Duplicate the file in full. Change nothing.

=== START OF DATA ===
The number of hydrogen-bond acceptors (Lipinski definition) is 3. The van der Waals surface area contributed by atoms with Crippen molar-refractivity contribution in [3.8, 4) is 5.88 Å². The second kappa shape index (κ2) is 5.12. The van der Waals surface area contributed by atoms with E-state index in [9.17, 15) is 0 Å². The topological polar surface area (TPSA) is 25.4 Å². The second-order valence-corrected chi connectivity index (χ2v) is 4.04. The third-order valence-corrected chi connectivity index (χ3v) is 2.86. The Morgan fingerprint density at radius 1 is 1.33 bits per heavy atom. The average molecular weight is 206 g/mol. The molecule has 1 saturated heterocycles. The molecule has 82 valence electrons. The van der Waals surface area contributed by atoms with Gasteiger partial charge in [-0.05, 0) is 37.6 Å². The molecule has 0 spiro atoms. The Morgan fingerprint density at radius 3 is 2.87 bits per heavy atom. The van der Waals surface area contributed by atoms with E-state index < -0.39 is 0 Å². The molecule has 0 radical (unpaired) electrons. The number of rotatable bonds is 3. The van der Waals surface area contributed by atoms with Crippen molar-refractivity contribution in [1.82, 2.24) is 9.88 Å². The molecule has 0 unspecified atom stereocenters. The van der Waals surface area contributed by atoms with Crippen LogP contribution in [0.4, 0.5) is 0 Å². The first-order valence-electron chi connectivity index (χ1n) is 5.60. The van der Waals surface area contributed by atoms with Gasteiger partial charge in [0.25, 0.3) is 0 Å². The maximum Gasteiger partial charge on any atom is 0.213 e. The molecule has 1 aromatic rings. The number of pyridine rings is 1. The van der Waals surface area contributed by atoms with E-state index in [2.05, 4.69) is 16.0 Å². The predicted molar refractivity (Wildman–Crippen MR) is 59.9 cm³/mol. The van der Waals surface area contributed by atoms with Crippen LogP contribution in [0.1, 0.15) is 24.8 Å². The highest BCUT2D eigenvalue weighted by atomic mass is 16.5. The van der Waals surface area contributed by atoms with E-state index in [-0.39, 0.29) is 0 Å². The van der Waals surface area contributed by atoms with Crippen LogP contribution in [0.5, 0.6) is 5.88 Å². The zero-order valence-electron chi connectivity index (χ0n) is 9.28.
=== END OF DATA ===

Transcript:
The number of hydrogen-bond acceptors (Lipinski definition) is 3. The van der Waals surface area contributed by atoms with Crippen molar-refractivity contribution in [3.8, 4) is 5.88 Å². The second kappa shape index (κ2) is 5.12. The van der Waals surface area contributed by atoms with E-state index in [9.17, 15) is 0 Å². The topological polar surface area (TPSA) is 25.4 Å². The second-order valence-corrected chi connectivity index (χ2v) is 4.04. The third-order valence-corrected chi connectivity index (χ3v) is 2.86. The Morgan fingerprint density at radius 1 is 1.33 bits per heavy atom. The average molecular weight is 206 g/mol. The molecule has 1 saturated heterocycles. The molecule has 82 valence electrons. The van der Waals surface area contributed by atoms with Gasteiger partial charge in [-0.05, 0) is 37.6 Å². The molecule has 0 spiro atoms. The Morgan fingerprint density at radius 3 is 2.87 bits per heavy atom. The van der Waals surface area contributed by atoms with E-state index < -0.39 is 0 Å². The molecule has 0 radical (unpaired) electrons. The number of rotatable bonds is 3. The van der Waals surface area contributed by atoms with Crippen molar-refractivity contribution in [1.82, 2.24) is 9.88 Å². The molecule has 0 unspecified atom stereocenters. The van der Waals surface area contributed by atoms with Crippen LogP contribution in [0.4, 0.5) is 0 Å². The first-order valence-electron chi connectivity index (χ1n) is 5.60. The van der Waals surface area contributed by atoms with Gasteiger partial charge in [0.25, 0.3) is 0 Å². The maximum Gasteiger partial charge on any atom is 0.213 e. The molecule has 1 aromatic rings. The number of pyridine rings is 1. The van der Waals surface area contributed by atoms with E-state index in [2.05, 4.69) is 16.0 Å². The predicted molar refractivity (Wildman–Crippen MR) is 59.9 cm³/mol. The van der Waals surface area contributed by atoms with Crippen LogP contribution in [0.1, 0.15) is 24.8 Å². The highest BCUT2D eigenvalue weighted by atomic mass is 16.5. The van der Waals surface area contributed by atoms with E-state index in [-0.39, 0.29) is 0 Å². The van der Waals surface area contributed by atoms with Crippen LogP contribution in [0.5, 0.6) is 5.88 Å². The zero-order valence-electron chi connectivity index (χ0n) is 9.28.